Sunburned Hand of Man
ight candles, burn incense, and clear obstructions from your chi channels—Wedlock is about music as healing, both personal and interpersonal. We Western skeptics blanch at the thought of such queasy unprovables and touchy-feely idealizations, but in the end, who’s to say? Placebo’s strong enough on its own, and too often claiming “placebo” just subtly or not-so-subtly derides those who believe in forces beyond the perceptible. Those on the music fringes have received heavy doses of revived Aquarian notions in recent years, many of which have emanated from the Sunburned Hand of Man camp. Perhaps Sunburned has been softening us for Wedlock, the clearest distillation of their family ethos and a great example of the reciprocal relationship between music, friendship, and health.
I know; I’m cringing too. But only a callous heart would deny the joy infusing the music and the occasion of Wedlock. Music and occasion are often difficult to separate in a Sunburned record, and none more so than this one, the wedding of band members Valerie Webb and Paul Labrecque in Wasilla, Alaska during the summer of 2003. Following the audio-collage opener “Procession,” a scrapbook of sorts introducing the listener to the sounds of the trip—the incessant rolling asphalt underneath the touring band, the fractured bluegrass and folk licks that find their way into the album proper, and the liturgical solemnity of priests and pianos—the remaining tracks on Wedlock are sequenced as they occurred at the time, as if the band wants to recreate the experience of the wedding for those who can’t feel the midnight sun or see Denali in the distance. It could even be a wedding present for Webb and Labrecque, a warm memory for dreary Northeastern winters.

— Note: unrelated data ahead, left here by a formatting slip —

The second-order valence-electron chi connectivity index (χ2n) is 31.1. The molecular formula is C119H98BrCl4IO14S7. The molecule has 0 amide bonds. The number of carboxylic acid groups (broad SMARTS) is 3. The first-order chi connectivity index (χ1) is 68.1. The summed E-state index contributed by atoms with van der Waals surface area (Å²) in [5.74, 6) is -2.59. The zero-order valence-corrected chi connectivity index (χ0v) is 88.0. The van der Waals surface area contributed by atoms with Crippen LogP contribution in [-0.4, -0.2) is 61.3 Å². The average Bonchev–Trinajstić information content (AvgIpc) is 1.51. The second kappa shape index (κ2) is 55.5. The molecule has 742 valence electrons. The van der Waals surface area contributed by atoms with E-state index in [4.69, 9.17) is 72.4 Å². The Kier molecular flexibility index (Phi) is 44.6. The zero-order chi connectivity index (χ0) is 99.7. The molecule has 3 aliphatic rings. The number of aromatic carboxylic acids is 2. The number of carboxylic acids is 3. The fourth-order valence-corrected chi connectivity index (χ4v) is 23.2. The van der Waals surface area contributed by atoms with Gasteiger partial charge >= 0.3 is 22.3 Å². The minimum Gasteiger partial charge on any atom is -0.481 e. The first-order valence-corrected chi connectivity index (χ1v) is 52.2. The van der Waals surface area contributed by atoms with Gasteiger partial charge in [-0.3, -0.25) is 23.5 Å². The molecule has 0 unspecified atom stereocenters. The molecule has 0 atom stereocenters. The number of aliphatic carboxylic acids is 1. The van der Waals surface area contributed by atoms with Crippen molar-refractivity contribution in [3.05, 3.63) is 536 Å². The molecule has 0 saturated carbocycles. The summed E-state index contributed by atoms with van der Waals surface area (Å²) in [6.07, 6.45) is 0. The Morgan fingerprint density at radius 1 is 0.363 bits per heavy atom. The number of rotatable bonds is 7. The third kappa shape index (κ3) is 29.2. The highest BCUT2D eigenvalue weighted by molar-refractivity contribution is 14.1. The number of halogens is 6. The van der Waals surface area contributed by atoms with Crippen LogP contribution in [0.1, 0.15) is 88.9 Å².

Another greeting-card moment! Something about this album brings out the sentimentalist. Luckily Sunburned is too roughcast to convince me to thumb-tack kitty posters or divert funds to long-distance prayer healing groups. The usual dirt-in-mouth, holes-in-clothes madman spontaneity suffuses Wedlock. Regular Sunburned listeners will not find this a departure from much of their fare, except for the consistently ecstatic tone. And that is, of course, no minor factor. In fact, it makes all the difference in this inspired session, leading occasionally to you-had-to-be-there excesses, but more often prompting sympathetic grins.
Funk basslines bounce over both sides of the double album, upping the accessibility from the word go. So too do the happy yelps and yawps from both audience and band, though no boundary likely separated the two. In another user-friendly touch, John Maloney has toned down his echo-chamber chants to good-natured MC-ing that never bogs the album down in bad-trip paranoia. In fact, “The Tent City Roller” and “Wedlock” are among the most focused pieces Sunburned has put to tape, nearly danceable with their fluid rhythms and clean textures. Only towards the end of the album—and the end of the night—do things get crazy. “The Agency” loses itself in wild-eyed group chanting, and the drum-pounding mania of “Double Invincibility” certainly provided more visual entertainment than aural, as witnessed by the enthusiastic audience participation. But who among us hasn’t lost it a bit towards the end of a reception, when bow ties dangle and the open bar seems more a curse than a blessing? To err is human, and Wedlock is as human as an album gets. Regardless of its flaws, by the end, you’ll be beaming, but a dim reflection of the watershed joys lived by the group during an amazing summer. So warm and cuddly…